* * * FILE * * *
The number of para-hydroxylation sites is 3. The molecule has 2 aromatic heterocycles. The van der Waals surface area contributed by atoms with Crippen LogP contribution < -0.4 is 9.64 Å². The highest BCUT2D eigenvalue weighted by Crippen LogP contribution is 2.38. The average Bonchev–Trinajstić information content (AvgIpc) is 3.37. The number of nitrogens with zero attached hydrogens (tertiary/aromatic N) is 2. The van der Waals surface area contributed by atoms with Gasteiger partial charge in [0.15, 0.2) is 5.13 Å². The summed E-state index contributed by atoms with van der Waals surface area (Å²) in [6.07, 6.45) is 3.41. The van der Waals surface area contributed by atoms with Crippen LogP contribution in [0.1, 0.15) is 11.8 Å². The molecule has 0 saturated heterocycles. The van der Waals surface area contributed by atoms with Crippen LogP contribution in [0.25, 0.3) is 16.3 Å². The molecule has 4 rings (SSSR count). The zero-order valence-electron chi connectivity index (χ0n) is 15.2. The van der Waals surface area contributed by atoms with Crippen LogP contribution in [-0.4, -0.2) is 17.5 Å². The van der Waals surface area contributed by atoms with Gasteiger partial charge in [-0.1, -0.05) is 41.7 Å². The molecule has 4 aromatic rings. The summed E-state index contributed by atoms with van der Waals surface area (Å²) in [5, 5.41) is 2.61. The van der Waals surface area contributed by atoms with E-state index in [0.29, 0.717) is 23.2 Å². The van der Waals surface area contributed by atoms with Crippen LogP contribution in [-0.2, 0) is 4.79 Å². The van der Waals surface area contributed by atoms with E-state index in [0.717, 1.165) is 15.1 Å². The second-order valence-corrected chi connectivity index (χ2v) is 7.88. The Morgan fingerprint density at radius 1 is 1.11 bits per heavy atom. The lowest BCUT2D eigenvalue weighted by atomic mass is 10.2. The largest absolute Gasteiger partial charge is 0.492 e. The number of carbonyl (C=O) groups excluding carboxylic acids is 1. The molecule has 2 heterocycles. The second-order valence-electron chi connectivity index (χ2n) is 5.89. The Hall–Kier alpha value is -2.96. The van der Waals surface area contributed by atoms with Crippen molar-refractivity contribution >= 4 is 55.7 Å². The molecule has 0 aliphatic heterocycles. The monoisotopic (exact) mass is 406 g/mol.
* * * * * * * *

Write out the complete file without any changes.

The number of para-hydroxylation sites is 3. The molecule has 2 aromatic heterocycles. The van der Waals surface area contributed by atoms with Crippen LogP contribution < -0.4 is 9.64 Å². The highest BCUT2D eigenvalue weighted by Crippen LogP contribution is 2.38. The average Bonchev–Trinajstić information content (AvgIpc) is 3.37. The number of nitrogens with zero attached hydrogens (tertiary/aromatic N) is 2. The van der Waals surface area contributed by atoms with Gasteiger partial charge in [0.15, 0.2) is 5.13 Å². The summed E-state index contributed by atoms with van der Waals surface area (Å²) in [6.07, 6.45) is 3.41. The van der Waals surface area contributed by atoms with Crippen LogP contribution in [0.1, 0.15) is 11.8 Å². The molecule has 0 saturated heterocycles. The van der Waals surface area contributed by atoms with Crippen LogP contribution in [0.25, 0.3) is 16.3 Å². The molecule has 4 rings (SSSR count). The zero-order valence-electron chi connectivity index (χ0n) is 15.2. The van der Waals surface area contributed by atoms with Crippen LogP contribution in [-0.4, -0.2) is 17.5 Å². The van der Waals surface area contributed by atoms with Gasteiger partial charge in [-0.1, -0.05) is 41.7 Å². The molecule has 4 aromatic rings. The summed E-state index contributed by atoms with van der Waals surface area (Å²) in [5, 5.41) is 2.61. The van der Waals surface area contributed by atoms with E-state index in [0.29, 0.717) is 23.2 Å². The van der Waals surface area contributed by atoms with Crippen LogP contribution in [-0.2, 0) is 4.79 Å². The van der Waals surface area contributed by atoms with E-state index in [0.717, 1.165) is 15.1 Å². The second-order valence-corrected chi connectivity index (χ2v) is 7.88. The Morgan fingerprint density at radius 1 is 1.11 bits per heavy atom. The lowest BCUT2D eigenvalue weighted by atomic mass is 10.2. The largest absolute Gasteiger partial charge is 0.492 e. The number of carbonyl (C=O) groups excluding carboxylic acids is 1. The molecule has 2 heterocycles. The second-order valence-electron chi connectivity index (χ2n) is 5.89. The Hall–Kier alpha value is -2.96. The van der Waals surface area contributed by atoms with Crippen molar-refractivity contribution >= 4 is 55.7 Å². The molecule has 0 aliphatic heterocycles. The monoisotopic (exact) mass is 406 g/mol.